Reading and Writing and the Occasional Recipe: Hearing Jack McCarthy

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Reading and Writing and the Occasional Recipe

Hearing Jack McCarthy

Thursday, October 22, 2009

Jack McCarthy is back in town and last night I went to hear him. He lives out in Washington State now, so a local reading is a big deal for his friends and fans. This one was what a Jack McCarthy reading always is these days: a full house with the crowd enthusiastic to the point of worshipful and Jack, a little thinner but at the top of his game.

He’s a slam poet, but his poetry often has classical references. The poems often amble around in a deceptively chatty way before taking aim straight for the heart. I often find myself wanting to quote a line or idea of his, but the poems are so rambling that the set-up gets long when I try it. When Jack does it, you hang on every word.

He asked me to give him a word as a starting point--I was honored--and, just as I was about to say something like “street” I heard, in horror, the word “evanescent” coming out of my mouth. Not such a Jack McCarthy word, evanescent. But he went with it graciously and came up with a vaguely related poem that talked about watching television.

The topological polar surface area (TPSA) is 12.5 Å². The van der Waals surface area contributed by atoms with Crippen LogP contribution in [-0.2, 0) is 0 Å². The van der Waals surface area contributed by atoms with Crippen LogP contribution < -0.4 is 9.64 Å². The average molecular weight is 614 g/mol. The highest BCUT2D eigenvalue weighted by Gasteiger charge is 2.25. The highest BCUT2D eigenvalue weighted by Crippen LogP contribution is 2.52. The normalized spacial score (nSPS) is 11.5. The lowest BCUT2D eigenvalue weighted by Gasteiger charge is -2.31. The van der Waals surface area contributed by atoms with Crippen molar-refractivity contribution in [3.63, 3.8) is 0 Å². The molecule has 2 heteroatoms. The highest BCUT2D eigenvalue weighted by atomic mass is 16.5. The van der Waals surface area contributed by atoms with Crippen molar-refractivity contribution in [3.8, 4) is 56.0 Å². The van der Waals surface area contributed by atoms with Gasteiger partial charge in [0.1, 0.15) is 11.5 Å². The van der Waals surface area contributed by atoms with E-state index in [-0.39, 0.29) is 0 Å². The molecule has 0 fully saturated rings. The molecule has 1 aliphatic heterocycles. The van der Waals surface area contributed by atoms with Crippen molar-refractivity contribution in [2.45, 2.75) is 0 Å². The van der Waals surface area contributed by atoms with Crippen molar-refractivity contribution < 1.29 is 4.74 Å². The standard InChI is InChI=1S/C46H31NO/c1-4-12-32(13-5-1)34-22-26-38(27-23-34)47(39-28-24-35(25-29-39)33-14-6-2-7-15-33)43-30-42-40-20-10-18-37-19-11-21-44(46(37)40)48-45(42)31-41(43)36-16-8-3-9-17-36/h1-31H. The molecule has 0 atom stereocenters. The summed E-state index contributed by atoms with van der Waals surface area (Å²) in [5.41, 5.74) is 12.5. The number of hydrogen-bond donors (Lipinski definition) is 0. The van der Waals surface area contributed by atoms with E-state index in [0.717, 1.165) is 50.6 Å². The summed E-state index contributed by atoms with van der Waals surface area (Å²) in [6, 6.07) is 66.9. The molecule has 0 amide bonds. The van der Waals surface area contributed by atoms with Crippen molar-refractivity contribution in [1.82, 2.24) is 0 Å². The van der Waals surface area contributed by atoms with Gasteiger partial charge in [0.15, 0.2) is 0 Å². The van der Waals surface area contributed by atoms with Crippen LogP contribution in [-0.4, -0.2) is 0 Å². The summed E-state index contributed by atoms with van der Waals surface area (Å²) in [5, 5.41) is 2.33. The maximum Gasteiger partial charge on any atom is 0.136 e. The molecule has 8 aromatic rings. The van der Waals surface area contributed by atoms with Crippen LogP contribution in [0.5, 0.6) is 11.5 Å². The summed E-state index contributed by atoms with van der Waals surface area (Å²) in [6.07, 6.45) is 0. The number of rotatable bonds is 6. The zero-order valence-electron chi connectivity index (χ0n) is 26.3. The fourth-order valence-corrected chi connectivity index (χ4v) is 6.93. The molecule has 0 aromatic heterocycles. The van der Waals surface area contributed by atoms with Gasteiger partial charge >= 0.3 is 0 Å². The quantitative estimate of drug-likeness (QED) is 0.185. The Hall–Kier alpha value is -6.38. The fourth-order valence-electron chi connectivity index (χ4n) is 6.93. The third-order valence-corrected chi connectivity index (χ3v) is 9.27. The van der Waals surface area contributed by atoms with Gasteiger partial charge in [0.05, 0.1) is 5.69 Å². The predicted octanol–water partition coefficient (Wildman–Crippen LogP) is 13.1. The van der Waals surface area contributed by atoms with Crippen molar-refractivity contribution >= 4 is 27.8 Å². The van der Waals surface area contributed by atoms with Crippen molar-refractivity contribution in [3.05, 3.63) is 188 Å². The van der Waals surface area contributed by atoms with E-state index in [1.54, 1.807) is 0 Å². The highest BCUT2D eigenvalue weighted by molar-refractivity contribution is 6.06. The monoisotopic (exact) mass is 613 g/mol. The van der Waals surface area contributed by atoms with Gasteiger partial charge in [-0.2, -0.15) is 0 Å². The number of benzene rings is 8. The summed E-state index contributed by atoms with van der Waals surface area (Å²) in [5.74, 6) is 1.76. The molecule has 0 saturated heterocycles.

Jack’s reading was at the Cantab Lounge in Central Square, Cambridge. I hadn’t been there in a long time, but it’s the place I’ve considered my poetry home. I spent many a Wednesday night there, downstairs where they have poetry on Wednesdays--a two-hour open mic and then a feature and a slam, all while the ceiling is shaking from the music being played upstairs and the floor shivers periodically from the Red Line going by.

It’s the place where I first read my poetry in public and the place where I had my feature. It’s where I learned, by listening, how to read, and it’s the reason I always have a tender spot in my heart for the open mic. I know as well as anyone that an open is always unpredictable I’ve sat through my share of readers I was grateful were only going to be on for three minutes. And I’ve been there when reader after reader came up with such beautifully crafted and effectively delivered poems that I felt lucky to be in the room.

There’s wildly encouraging “first timer” applause at the Cantab, and often wildly encouraging applause and shouts and whistles after the poem, too. The Cantab, since its beginnings as a poetry venue, has been known for the quality of both the poetry and the audience enthusiasm. I was glad to see that those basics haven’t changed. It’s still the place where I learned to love reading. And it’s the place where I met Jack McCarthy.

Have you been there?

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